Whether you coach kids or adults, field hockey drills are an important part of any training regime. The right drills can increase levels of fitness, improve confidence and enhance performance on the field. Targeting your training drills to key areas will yield fast results and improve player engagement in sessions.
Benefits of Introducing New Drills
England Hockey states that the coach is a critical factor in determining players’ enjoyment of the game, and introducing new and exciting drills to your training sessions can not only improve performance but also make training more fun. Repeating the same drills week after week can lead to players becoming bored and prevent them from pushing themselves to new levels.
Introducing new drills into sessions will keep even the most seasoned players interested and stop training becoming repetitive. The use of drills allows you to properly structure training sessions and to focus on key areas your team needs to improve in. This will not only give you more confidence as a coach, but it will increase the confidence of your players, improve team spirit, and allow players to see real and often immediate improvements in their game.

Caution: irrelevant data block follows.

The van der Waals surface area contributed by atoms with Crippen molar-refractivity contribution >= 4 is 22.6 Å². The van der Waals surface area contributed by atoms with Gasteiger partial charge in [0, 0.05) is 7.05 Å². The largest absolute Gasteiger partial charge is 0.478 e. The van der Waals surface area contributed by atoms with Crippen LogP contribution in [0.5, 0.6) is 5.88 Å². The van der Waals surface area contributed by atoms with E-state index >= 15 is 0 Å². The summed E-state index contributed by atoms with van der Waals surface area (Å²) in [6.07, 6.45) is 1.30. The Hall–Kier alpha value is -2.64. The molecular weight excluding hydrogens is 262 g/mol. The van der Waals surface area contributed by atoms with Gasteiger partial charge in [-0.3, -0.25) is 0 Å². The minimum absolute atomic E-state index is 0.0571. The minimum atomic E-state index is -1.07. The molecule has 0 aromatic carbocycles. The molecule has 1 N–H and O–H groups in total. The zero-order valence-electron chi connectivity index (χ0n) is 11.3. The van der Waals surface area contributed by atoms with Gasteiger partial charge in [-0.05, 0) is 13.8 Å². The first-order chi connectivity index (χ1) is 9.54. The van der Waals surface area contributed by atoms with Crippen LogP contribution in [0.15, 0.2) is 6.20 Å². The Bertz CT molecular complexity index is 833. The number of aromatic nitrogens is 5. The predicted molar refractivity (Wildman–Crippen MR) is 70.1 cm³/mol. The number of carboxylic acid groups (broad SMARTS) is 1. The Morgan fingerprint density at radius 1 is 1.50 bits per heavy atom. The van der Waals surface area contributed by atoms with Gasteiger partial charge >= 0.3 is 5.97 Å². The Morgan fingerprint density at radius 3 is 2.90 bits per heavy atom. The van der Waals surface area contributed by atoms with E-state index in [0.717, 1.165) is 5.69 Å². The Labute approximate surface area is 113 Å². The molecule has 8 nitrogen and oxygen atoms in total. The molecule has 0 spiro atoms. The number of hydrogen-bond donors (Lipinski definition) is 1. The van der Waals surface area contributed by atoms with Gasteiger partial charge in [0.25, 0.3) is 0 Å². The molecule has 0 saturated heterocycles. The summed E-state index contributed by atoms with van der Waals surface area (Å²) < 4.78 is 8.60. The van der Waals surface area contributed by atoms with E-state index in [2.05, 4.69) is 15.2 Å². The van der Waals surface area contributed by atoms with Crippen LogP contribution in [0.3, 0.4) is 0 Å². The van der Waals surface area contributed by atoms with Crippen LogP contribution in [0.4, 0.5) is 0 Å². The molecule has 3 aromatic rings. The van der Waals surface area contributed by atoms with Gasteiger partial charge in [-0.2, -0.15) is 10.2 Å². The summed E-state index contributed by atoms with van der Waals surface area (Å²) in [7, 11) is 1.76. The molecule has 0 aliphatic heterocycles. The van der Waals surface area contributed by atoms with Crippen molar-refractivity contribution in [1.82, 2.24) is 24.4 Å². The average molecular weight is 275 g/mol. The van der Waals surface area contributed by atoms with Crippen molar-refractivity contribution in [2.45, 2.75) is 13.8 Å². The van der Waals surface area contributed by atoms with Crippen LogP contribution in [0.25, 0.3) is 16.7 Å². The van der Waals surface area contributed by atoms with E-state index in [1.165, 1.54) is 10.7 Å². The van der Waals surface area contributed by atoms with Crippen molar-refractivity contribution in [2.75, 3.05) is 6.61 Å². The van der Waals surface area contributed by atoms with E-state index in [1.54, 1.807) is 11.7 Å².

Keeping players interested and motivated is a key part of successful coaching in any sport, and the challenge presented by refreshing training techniques every now and then keeps players on their toes. Targeted training drills allow you to focus on specific areas, such as tackling or passing, ensuring your team is well rounded and confident on the field.
Choosing the Best Drills for your Team
The best drills for your hockey team will depend on the overall level of skill, experience and the age of your team. Using sites such as www.sportplan.net/ to narrow down the best drills for your team means you won’t waste time trawling through unsuitable training regimes. Although introducing new drills should push your team, both collectively and as individual players, it’s important you don’t introduce techniques that are too advanced for their current level of expertise.
Although very young players benefit from more loosely structured training sessions, older children and adult players respond well to training drills. They are an essential part of training in any team sport and can increase all-round fitness and performance, as well as skill in specific areas and confidence in any competition.